The ultimate “texts” to learn art from are the works themselves. I learned about Shakespeare’s life not from a biography, but the plays. You can feel the high-spirited sassiness of his youth in Midsummer Night’s Dream, his middle-aged discouragement and disillusionment in Hamlet and Lear, and his final acceptance of what can and what can’t be in the late romances. Watching Paul Taylor’s Esplanade and George Balanchine’s Jewels taught me more about expressive abstraction and narrative structure than any art course ever did. Wordsworth’s Prelude and Henry James’s Ambassadors taught me the function of style. Louis Armstrong and Billy Holiday taught me about tone and timbre. The great film teachers in my life were named Bresson and Tarkovsky and Cassavetes—and dozens of others of course.

Cynthia Rockwell: Your newest book, Cassavetes on Cassavetes, has an interesting structure. It is a posthumous autobiography of sorts, drawn from years of archived interviews with the filmmaker, but interwoven with Cassavetes' own words is a considerable amount of your own description and critique of the man's work and methods. Was the book always conceived as a biography or did the concept evolve over years of research?

Ray Carney: If you don’t toss and turn in your sleep and change your mind a trillion times while you’re working on a project like this, you aren’t alive. If you don’t rejoice on some days at your own brilliance and despair on others about your stupidity, you’re not allowing yourself to learn anything. Everything changes every day.

I thought I knew all there was to know about Cassavetes when I began. After he died I spent eleven years talking to people who worked with him. And reading and re-reading things he had said. Reading transcripts and listening to tapes no one had ever heard before. Every time I talked to another person, I saw new things. Everything I thought I knew turned out to be wrong. My understanding of the films changed totally. I realized that they were much more personal than I had imagined. A lot of the events in them were veiled portraits of things in his life or emotional events connected with his marriage to Gena Rowlands—though Cassavetes threw viewers off the scent by casting Rowlands as himself! I kept rewriting the headnotes up until the night before the book went to the printer. I’m still rewriting them—scribbling things in my own copy of the book—as I realize new things. I have hundreds of pages of new ideas. Amazing stuff. No one will ever see that material, but writing through my confusions is the only way I can come to grips with them.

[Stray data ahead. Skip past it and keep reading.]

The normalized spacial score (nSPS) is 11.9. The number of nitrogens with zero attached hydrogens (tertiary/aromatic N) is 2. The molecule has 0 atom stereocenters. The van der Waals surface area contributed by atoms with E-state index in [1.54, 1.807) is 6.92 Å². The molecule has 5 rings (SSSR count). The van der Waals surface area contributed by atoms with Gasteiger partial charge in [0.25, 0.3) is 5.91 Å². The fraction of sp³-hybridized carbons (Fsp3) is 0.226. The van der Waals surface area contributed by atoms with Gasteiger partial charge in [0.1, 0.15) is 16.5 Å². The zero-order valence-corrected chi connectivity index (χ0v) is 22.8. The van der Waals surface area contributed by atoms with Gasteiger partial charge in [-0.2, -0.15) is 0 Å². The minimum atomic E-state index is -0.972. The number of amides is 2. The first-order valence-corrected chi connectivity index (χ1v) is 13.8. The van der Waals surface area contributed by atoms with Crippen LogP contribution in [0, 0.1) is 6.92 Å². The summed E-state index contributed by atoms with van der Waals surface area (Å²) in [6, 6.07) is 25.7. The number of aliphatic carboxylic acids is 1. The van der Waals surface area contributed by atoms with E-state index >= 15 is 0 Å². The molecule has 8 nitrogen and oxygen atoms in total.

I feel incredibly lucky to have picked a filmmaker who was complex enough to bear this kind of scrutiny without becoming boring or conventional. There are very few questions worth devoting years of your life to. Most of them are religious and have to do with life and death. But where art comes from and how it works its magic is on the same level. How did Rembrandt get so much of what it is to be human into his portraits? Where did Bach’s music come from? Where is Shakespeare in his plays? The Cassavetes on Cassavetes book is my attempt to grapple with these sorts of questions. How is a great work of art made? What does it cost emotionally? What confusions does it embody? The headnotes are my stabs at answers. It really is the mystery of life itself—what makes it so magical, rich, and strange. What luck to be able to write about that.